Child Support And Living Arrangements For Co-Parents - Zukerman Law

Child Support And Living Arrangements For Co-Parents

Child support is often a point of contention between parents. If one parent is the primary caregiver, it makes sense for the other to give money to help provide for the child. What about in a situation where both parents see the child equally or provide relatively equal amounts of care on a regular basis?

In a shared parenting arrangement or custody situation, you may feel that no child support should be exchanged, and some people would agree with you. However, that’s not how the arrangement tends to work in the Canadian court system. Child support guidelines for Canada show that judges consider three things when determining child support in a co-parenting situation.

First, the judge looks at how much the territorial and provincial child support tables say should be provided by the parent based on the income he or she receives each month. Second, the judge looks at the increased costs of shared custody arrangements and how that applies to the individual situation. Finally, the judge looks at the means of the parents and the needs of the child.

Child support is often still ordered to make sure the living arrangements in each home are as equal as possible. Typically, it’s the higher income parent who pays support, but this is not always the case. Presently, the judge must weigh the options and determine the best way to make sure the child is getting fair living arrangements while also taking into consideration the time parents spend with their children on top of the incomes they have to work with.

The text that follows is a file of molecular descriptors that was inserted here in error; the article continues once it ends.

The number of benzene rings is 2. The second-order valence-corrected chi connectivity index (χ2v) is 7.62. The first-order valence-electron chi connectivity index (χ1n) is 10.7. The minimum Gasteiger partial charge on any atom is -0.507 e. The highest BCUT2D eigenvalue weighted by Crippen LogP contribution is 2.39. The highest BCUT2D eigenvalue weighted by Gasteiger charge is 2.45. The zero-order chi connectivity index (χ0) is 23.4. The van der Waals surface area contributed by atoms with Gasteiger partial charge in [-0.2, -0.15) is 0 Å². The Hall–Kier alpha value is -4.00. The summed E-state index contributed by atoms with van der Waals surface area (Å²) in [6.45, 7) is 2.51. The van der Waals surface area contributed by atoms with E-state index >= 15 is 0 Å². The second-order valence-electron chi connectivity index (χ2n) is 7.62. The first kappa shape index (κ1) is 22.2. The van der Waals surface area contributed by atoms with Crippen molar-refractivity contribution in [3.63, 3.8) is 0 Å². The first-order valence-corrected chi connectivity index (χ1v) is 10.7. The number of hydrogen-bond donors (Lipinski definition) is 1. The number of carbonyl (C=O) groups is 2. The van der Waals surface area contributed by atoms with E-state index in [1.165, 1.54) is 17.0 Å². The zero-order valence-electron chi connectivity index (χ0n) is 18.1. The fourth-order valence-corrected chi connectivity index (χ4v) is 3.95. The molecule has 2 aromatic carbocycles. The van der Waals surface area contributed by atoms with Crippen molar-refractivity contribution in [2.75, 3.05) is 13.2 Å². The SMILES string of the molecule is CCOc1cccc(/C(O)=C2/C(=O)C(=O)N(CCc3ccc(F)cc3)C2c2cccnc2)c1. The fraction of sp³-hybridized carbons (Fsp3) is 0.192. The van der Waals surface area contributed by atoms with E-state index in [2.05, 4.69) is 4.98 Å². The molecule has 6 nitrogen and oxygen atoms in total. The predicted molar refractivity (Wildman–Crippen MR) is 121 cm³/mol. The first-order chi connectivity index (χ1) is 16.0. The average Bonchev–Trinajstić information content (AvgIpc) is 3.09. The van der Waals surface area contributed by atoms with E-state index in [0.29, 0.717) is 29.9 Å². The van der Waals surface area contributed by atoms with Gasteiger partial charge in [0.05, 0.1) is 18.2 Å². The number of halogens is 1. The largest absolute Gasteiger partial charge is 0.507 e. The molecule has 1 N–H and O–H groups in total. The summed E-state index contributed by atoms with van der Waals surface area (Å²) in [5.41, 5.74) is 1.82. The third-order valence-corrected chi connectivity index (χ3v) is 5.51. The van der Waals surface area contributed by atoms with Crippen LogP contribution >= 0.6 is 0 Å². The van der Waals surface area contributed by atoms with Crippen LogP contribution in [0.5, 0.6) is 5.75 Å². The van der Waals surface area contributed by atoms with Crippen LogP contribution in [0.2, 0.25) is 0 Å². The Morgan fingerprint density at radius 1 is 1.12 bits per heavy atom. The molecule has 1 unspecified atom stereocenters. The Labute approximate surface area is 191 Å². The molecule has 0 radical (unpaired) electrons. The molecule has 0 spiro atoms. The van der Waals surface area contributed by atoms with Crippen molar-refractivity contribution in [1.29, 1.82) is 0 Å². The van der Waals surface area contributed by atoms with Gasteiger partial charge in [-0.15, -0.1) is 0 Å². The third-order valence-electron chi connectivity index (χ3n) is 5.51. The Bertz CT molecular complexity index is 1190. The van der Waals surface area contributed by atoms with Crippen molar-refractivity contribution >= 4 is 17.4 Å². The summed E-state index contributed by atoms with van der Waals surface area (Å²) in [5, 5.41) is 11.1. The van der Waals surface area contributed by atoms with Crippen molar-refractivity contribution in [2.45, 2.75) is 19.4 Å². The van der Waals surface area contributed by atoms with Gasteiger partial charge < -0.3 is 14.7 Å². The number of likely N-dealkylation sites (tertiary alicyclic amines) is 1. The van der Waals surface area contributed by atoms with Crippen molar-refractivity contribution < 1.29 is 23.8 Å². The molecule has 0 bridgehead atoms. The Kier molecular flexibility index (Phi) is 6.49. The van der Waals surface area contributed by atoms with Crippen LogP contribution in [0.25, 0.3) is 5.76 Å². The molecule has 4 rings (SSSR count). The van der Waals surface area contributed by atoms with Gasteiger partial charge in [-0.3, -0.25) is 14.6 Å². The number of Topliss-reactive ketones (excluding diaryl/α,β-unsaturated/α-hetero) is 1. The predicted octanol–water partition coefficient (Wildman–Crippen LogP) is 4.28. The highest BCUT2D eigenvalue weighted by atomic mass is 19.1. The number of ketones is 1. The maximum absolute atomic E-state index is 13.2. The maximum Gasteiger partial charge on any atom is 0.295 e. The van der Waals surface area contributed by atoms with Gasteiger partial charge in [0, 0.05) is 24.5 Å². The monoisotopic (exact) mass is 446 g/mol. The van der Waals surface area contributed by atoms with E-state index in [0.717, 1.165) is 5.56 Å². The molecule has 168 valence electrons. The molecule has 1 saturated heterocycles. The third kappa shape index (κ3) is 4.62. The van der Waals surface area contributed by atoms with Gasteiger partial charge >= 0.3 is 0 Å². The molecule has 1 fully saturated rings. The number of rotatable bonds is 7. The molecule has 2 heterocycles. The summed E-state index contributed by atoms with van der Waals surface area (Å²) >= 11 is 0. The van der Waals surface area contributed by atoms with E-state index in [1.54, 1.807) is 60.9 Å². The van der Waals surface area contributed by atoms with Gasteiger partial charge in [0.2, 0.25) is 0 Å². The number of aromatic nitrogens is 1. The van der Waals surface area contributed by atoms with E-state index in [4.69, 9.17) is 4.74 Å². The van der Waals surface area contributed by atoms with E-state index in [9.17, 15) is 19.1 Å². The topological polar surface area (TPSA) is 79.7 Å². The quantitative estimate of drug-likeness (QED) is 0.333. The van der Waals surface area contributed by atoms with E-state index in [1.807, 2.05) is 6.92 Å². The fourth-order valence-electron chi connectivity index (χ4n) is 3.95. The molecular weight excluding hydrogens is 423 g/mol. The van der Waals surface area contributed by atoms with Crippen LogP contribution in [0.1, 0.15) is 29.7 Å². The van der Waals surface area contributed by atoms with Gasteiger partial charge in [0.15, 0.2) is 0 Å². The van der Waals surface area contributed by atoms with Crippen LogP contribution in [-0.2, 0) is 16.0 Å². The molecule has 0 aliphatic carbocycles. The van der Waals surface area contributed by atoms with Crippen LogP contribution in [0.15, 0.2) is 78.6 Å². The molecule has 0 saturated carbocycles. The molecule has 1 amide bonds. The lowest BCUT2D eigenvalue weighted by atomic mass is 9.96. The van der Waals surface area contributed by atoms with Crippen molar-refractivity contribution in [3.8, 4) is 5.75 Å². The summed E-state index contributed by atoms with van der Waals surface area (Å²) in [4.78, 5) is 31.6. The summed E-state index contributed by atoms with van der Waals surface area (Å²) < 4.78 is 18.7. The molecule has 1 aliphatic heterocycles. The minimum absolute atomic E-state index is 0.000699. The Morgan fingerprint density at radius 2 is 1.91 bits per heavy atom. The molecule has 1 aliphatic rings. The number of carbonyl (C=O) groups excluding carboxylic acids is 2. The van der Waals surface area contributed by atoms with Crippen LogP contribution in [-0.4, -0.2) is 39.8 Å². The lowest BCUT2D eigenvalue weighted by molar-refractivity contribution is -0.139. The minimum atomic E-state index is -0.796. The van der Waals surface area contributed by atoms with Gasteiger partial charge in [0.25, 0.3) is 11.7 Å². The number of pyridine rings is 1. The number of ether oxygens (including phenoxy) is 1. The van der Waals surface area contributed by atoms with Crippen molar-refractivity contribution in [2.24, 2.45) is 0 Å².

Stuart Zukerman

Stuart Zukerman, a graduate of the University of British Columbia, has over 32 years of experience in litigation with a focus on Family Law, Personal Injury, Wrongful Dismissal claims, and Collaborative Divorce & Mediation. He has extensive trial experience in divorce, child custody, spousal support, asset division, and ICBC injury claims. As an accredited Family Law Mediator, he helps resolve disputes without court intervention. Stuart has also authored papers on family law and lectured at CLE courses.